How to Use Windows 64-bit Assembly Tools with Visual Studio
If you are interested in programming for Windows using assembly language, you will need some tools to help you create and run your code. In this article, we will show you how to use Windows 64-bit assembly tools with Visual Studio, a popular integrated development environment (IDE) for C++ and other languages.
The Windows 64-bit assembly tools include an assembler (ml64.exe), a resource compiler (GoRC.exe), and a linker (GoLink.exe). These tools are free and can produce executables for both Win32 and Win64 platforms. They also have some features that make programming for Windows easier, such as enhanced support for Unicode and no need for library files.
To use these tools with Visual Studio, you will need to install them and configure your project settings. Here are the steps to follow:
Download the Windows 64-bit assembly tools from their respective websites. You can find ml64.exe as part of the Visual Studio installation[^1^], GoRC.exe from https://godevtool.com/[^2^], and GoLink.exe from https://godevtool.com/[^2^]. Extract the zip files to a folder of your choice.
Create a new Visual Studio C++ project or open an existing one. In the Solution Explorer, right-click on the project name and select Build Customizations. Check the box next to masm (.targets,.props) and click OK[^1^]. This will enable Visual Studio to recognize assembly-language files.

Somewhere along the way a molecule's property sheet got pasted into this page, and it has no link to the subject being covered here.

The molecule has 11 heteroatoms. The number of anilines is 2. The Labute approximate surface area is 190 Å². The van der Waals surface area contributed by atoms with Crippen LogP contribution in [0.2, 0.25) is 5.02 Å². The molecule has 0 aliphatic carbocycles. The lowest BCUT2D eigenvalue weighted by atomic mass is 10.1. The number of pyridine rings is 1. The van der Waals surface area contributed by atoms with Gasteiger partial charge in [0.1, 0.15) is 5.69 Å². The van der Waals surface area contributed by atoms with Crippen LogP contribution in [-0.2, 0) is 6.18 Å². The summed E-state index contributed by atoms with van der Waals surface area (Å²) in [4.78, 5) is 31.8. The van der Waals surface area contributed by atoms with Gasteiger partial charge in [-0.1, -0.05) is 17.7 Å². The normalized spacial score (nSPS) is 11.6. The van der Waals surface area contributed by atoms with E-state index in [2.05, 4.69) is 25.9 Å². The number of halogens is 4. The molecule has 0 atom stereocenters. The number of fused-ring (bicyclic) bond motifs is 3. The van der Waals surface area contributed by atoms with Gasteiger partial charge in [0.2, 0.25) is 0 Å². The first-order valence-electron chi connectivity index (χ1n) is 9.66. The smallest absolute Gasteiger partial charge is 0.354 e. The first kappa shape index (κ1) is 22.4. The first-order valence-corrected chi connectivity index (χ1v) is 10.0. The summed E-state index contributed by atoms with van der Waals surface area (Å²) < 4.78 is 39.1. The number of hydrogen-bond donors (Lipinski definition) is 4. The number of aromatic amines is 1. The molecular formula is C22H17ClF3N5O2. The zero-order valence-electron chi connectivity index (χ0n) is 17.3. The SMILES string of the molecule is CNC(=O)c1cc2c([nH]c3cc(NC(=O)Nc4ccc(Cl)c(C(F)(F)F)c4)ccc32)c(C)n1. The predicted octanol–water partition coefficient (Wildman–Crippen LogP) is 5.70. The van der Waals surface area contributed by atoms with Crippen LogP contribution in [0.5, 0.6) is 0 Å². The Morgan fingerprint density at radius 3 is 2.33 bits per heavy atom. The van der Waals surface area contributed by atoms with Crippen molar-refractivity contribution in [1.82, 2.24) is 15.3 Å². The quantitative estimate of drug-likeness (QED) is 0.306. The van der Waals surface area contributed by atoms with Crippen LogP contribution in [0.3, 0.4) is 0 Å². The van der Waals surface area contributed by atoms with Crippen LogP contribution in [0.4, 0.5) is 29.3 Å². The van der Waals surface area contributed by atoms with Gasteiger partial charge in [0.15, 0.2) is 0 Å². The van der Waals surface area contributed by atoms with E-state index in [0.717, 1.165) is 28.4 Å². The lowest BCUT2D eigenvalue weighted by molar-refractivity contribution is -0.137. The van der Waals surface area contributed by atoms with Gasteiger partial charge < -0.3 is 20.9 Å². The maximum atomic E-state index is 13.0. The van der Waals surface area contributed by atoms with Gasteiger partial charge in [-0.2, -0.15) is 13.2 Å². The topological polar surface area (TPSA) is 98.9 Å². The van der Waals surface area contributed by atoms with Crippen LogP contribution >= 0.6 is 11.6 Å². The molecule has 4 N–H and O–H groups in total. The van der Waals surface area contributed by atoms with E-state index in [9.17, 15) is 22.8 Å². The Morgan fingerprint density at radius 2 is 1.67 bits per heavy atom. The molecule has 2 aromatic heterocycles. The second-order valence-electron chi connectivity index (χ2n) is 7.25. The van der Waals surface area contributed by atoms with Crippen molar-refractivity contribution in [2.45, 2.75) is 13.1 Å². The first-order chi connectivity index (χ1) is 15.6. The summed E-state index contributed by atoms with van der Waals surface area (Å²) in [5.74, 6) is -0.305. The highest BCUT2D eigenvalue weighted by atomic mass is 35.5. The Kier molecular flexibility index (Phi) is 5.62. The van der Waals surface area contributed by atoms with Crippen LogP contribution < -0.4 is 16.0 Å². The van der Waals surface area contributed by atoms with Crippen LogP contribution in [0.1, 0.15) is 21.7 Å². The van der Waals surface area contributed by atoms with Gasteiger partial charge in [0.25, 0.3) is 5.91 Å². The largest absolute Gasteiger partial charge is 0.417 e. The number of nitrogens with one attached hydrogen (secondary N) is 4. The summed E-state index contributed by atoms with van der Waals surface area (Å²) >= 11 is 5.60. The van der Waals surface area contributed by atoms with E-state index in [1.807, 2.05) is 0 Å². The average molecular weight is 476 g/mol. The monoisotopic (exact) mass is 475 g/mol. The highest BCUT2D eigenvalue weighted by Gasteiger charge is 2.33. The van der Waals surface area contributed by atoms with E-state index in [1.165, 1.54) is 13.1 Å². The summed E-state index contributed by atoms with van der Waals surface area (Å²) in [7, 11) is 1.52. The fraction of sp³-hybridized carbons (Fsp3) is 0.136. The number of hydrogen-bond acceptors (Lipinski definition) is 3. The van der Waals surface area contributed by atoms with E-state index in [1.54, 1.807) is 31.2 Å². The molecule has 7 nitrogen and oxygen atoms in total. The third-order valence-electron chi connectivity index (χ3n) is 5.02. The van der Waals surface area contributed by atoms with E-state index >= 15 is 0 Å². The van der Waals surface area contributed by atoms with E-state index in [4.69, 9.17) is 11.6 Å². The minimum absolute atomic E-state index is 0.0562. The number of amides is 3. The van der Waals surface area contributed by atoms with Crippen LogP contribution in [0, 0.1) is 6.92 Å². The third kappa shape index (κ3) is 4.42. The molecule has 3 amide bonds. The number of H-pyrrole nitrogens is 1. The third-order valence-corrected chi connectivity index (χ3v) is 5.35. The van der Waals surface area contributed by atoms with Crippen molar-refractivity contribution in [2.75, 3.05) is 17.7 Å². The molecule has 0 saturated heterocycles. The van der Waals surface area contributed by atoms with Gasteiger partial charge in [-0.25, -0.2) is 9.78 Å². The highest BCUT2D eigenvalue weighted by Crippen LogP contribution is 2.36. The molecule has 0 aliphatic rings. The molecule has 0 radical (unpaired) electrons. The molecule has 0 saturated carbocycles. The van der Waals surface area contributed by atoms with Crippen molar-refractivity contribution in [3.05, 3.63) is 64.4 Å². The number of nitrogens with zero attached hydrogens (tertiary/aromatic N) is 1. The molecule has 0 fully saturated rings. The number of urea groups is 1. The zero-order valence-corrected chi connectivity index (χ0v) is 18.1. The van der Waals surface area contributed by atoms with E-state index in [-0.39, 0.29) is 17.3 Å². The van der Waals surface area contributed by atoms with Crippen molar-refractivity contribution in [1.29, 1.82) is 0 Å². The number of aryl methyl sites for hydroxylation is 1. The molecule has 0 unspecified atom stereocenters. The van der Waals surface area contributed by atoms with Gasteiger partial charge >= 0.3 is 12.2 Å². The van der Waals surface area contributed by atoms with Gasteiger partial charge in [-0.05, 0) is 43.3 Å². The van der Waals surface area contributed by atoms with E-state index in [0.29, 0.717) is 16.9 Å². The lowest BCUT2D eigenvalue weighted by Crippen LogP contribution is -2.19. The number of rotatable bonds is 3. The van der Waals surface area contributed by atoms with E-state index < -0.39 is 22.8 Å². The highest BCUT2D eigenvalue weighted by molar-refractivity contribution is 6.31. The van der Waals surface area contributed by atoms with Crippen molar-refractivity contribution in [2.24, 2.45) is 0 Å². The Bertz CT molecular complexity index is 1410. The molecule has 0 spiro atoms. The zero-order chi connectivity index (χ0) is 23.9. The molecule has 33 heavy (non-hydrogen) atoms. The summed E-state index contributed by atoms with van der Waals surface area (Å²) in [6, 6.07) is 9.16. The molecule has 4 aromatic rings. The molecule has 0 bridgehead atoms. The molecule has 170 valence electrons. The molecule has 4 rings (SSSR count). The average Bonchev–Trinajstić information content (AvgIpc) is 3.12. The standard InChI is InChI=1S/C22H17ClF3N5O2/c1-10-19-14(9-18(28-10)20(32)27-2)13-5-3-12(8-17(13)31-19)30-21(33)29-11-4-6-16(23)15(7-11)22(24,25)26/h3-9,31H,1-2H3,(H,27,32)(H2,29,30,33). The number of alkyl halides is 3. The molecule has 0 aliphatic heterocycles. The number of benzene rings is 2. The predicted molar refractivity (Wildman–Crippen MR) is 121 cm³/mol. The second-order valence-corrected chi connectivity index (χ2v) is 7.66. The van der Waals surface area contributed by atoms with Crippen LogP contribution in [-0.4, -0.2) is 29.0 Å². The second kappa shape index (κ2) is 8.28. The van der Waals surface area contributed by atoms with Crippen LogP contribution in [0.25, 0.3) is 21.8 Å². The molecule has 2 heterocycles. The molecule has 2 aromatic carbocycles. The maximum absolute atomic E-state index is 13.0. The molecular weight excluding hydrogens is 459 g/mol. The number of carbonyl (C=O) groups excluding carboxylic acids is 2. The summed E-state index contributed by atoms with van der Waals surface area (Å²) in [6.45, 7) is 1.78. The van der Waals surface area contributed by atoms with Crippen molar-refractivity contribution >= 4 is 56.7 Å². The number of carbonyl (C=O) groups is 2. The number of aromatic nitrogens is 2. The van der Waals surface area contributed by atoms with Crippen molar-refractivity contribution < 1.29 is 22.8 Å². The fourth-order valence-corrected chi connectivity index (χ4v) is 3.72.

Add an assembly-language file to your project by right-clicking on the project name and selecting Add New Item. Choose C++ file (.cpp) as the file type and give it a .asm extension instead of .cpp[^1^]. Write your assembly code in this file using ml64.exe syntax.
Add a resource file to your project by right-clicking on the project name and selecting Add New Item. Choose Resource file (.rc) as the file type and give it a .rc extension[^2^]. Write your resource script in this file using GoRC.exe syntax.
Configure your project properties by right-clicking on the project name and selecting Properties. In the Configuration Properties section, do the following:
Under General, set Configuration Type to Application (.exe) or Dynamic Library (.dll) depending on your desired output[^2^].
Under VC++ Directories, add the paths to ml64.exe, GoRC.exe, and GoLink.exe folders to the Executable Directories field[^2^].
Under NMake, set Build Command Line to GoLink /console /entry _start $(InputName).obj $(InputName).res kernel32.dll user32.dll gdi32.dll[^2^]. This will invoke GoLink.exe with the appropriate options and libraries to link your object and resource files into an executable.
Under NMake, set Rebuild All Command Line to ml64 /c /coff $(InputName).asm & GoRC /ni $(InputName).rc & GoLink /console /entry _start $(InputName).obj $(InputName).res kernel32.dll user32.dll gdi32.dll[^2^]. This will invoke ml64.exe and GoRC.exe with the appropriate options to compile your assembly and resource files into object and resource files before linking them.
Under NMake, set Clean Command Line to del $(InputName).obj $(InputName).res $(InputName).exe[^2^]. This will delete the intermediate and output files when you clean your project.
Build and run your project by pressing F7 and F5 respectively. You should see your Windows 64-bit assembly program running as expected.
We hope this article has helped you learn how to use Windows 64-bit assembly tools with Visual Studio. For more information on these tools, you can refer to their manuals and websites: